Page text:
Makers don’t only dream, they also learn, discover, invent, fabricate, and — often with great enthusiasm — share not only what they’ve built but what they’ve learned along the way.
Don’t look now but Twitter is having a crisis. Almost ten years old, Twitter is struggling to discover its identity and its purpose, desperate to discern its strengths and to overcome its weaknesses. Welcome, Twitter, to Middle School, where you’re not the coolest kid in homeroom anymore.
Your cable company, your phone company and your wireless phone company are arguing that Net Neutrality provisions would impact their investment in new broadband capacity (and investment in their companies on Wall Street, and presumably the American way of life). This argument is false on its face. More, it gets the cause and the effect reversed: it’s not service providers that create the impetus or demand for increased speed or capacity, but innovative new applications that do.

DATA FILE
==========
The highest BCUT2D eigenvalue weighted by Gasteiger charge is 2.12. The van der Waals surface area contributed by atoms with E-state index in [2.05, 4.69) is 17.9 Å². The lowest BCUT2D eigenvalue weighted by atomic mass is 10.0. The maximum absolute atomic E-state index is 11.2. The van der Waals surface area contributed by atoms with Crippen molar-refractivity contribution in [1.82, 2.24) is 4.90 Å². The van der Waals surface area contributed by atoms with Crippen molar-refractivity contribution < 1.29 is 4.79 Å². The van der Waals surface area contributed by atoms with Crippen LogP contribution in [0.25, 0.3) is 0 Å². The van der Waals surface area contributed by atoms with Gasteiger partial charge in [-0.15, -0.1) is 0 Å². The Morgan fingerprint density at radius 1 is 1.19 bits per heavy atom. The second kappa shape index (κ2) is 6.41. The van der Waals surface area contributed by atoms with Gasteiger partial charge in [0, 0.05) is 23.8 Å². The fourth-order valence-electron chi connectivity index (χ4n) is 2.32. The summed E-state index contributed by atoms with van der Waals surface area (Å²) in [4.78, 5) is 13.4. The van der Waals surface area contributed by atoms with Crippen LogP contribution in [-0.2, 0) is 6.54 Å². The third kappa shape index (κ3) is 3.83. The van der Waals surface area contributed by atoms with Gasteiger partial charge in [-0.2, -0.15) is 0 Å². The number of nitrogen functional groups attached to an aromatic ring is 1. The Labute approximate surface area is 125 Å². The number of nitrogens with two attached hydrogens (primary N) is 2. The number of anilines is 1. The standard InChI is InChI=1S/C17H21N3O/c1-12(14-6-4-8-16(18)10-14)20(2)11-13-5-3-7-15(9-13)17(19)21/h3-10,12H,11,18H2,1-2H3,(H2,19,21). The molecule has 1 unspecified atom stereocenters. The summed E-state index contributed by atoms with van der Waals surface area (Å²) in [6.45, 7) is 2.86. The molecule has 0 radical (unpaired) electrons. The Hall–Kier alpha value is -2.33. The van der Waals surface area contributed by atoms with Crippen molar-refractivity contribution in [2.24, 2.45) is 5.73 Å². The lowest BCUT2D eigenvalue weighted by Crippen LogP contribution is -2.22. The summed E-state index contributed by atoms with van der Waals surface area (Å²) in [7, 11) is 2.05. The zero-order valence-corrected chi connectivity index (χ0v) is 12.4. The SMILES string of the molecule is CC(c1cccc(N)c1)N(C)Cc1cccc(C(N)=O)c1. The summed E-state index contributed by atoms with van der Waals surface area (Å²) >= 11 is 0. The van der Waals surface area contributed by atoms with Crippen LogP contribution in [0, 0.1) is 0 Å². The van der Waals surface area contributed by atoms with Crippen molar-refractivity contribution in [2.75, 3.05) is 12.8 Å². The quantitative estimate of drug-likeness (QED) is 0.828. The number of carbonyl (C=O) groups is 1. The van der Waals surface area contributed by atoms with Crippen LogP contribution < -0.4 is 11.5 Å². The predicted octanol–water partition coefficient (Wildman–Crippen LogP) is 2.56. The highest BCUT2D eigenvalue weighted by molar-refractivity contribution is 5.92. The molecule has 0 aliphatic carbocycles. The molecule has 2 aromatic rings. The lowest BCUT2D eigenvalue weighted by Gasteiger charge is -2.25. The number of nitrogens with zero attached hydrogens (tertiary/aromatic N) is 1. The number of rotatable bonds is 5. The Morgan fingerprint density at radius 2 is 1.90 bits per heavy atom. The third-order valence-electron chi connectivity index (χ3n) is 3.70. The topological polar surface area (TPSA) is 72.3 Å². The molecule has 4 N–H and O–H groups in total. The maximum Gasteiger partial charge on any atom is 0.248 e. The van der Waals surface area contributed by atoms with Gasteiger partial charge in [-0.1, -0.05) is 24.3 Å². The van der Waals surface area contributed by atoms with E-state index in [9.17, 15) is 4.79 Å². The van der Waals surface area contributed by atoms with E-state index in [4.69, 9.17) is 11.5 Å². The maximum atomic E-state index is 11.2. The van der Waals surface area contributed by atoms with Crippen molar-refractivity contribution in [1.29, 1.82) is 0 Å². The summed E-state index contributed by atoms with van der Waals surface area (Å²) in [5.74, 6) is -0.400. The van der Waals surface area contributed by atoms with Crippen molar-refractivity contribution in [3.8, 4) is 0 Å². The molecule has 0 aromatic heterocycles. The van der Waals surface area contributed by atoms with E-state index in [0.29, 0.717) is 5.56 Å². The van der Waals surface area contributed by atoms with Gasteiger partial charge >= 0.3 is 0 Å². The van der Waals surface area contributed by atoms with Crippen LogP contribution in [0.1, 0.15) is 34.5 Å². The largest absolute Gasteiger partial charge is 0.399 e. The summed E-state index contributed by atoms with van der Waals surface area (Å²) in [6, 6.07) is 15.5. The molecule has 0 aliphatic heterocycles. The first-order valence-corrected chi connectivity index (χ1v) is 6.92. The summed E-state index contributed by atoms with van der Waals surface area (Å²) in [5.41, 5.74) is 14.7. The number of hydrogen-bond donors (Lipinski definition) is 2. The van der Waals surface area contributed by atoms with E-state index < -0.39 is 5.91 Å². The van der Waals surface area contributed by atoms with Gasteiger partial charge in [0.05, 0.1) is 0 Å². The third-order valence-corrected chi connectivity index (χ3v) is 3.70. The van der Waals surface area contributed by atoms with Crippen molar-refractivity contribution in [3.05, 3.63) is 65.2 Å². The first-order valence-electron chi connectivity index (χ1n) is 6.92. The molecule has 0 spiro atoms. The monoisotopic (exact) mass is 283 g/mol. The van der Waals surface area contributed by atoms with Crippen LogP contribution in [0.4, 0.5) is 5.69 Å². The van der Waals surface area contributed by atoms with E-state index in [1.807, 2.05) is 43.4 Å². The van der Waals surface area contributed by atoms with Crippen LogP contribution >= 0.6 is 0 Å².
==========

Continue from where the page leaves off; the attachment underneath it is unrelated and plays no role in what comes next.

In 1990 I bought a Nintendo Power Glove. I wasn’t exactly Mattel’s target demographic: I was twenty-four years old, and I didn’t have a Nintendo game system. I bought the glove for one reason alone: to hack it, hook it up to a personal computer and control the machine by gesture, alone.
So it turns out that, yes, we are impacted emotionally by the streams of social information we consume. Reading a steady stream of happy stories makes us happy, and — in a very tiny way — influences our decisions to share and comment on posts in a positive way. And streams of sad stories? Spoiler alert: they make us sad. But it’s Facebook’s manipulation of our news feeds that makes us very angry, indeed.
Jeff Bezos this week trumpeted Amazon’s Fire Phone, an all-new smartphone-cum-shopping-appliance species with a fork of Android OS at its core and cameras perched on most every available conceivable surface, most of which unblinkingly observe the user. (Selfie fans take note.)